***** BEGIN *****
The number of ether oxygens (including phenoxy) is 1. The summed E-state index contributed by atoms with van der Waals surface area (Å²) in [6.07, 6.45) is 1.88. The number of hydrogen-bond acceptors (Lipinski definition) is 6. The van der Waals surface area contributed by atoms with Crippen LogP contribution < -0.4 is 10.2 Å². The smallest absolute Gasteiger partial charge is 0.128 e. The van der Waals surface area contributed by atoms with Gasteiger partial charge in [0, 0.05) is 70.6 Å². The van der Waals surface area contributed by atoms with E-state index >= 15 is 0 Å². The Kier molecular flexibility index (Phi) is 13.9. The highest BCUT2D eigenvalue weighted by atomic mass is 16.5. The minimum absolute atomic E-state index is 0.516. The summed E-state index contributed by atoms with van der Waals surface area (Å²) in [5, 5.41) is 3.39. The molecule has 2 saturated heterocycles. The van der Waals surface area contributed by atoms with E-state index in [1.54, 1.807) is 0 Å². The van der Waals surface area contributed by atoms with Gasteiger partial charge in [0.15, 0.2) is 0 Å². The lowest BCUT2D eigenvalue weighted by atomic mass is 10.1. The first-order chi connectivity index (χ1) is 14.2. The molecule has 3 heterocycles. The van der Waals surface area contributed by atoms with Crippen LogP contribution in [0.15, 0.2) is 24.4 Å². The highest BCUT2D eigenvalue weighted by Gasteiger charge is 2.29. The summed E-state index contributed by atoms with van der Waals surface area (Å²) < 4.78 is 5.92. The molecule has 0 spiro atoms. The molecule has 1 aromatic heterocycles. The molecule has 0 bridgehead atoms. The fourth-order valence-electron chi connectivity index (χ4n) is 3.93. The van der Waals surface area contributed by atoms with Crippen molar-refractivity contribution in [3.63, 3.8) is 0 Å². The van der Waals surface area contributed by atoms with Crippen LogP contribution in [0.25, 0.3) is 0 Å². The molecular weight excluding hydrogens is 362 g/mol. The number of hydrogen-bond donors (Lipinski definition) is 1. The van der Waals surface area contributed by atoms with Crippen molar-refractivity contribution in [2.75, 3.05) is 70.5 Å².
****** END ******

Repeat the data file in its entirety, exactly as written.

The number of ether oxygens (including phenoxy) is 1. The summed E-state index contributed by atoms with van der Waals surface area (Å²) in [6.07, 6.45) is 1.88. The number of hydrogen-bond acceptors (Lipinski definition) is 6. The van der Waals surface area contributed by atoms with Crippen LogP contribution < -0.4 is 10.2 Å². The smallest absolute Gasteiger partial charge is 0.128 e. The van der Waals surface area contributed by atoms with Gasteiger partial charge in [0, 0.05) is 70.6 Å². The van der Waals surface area contributed by atoms with E-state index >= 15 is 0 Å². The Kier molecular flexibility index (Phi) is 13.9. The highest BCUT2D eigenvalue weighted by atomic mass is 16.5. The minimum absolute atomic E-state index is 0.516. The summed E-state index contributed by atoms with van der Waals surface area (Å²) in [5, 5.41) is 3.39. The molecule has 2 saturated heterocycles. The van der Waals surface area contributed by atoms with E-state index in [1.54, 1.807) is 0 Å². The van der Waals surface area contributed by atoms with Gasteiger partial charge in [0.15, 0.2) is 0 Å². The lowest BCUT2D eigenvalue weighted by atomic mass is 10.1. The first-order chi connectivity index (χ1) is 14.2. The molecule has 3 heterocycles. The van der Waals surface area contributed by atoms with Crippen LogP contribution in [0.15, 0.2) is 24.4 Å². The highest BCUT2D eigenvalue weighted by Gasteiger charge is 2.29. The summed E-state index contributed by atoms with van der Waals surface area (Å²) < 4.78 is 5.92. The molecule has 0 spiro atoms. The molecule has 1 aromatic heterocycles. The molecule has 0 bridgehead atoms. The fourth-order valence-electron chi connectivity index (χ4n) is 3.93. The van der Waals surface area contributed by atoms with Crippen molar-refractivity contribution in [3.63, 3.8) is 0 Å². The van der Waals surface area contributed by atoms with Crippen LogP contribution in [0.25, 0.3) is 0 Å². The molecular weight excluding hydrogens is 362 g/mol. The number of hydrogen-bond donors (Lipinski definition) is 1. The van der Waals surface area contributed by atoms with Crippen molar-refractivity contribution in [2.75, 3.05) is 70.5 Å².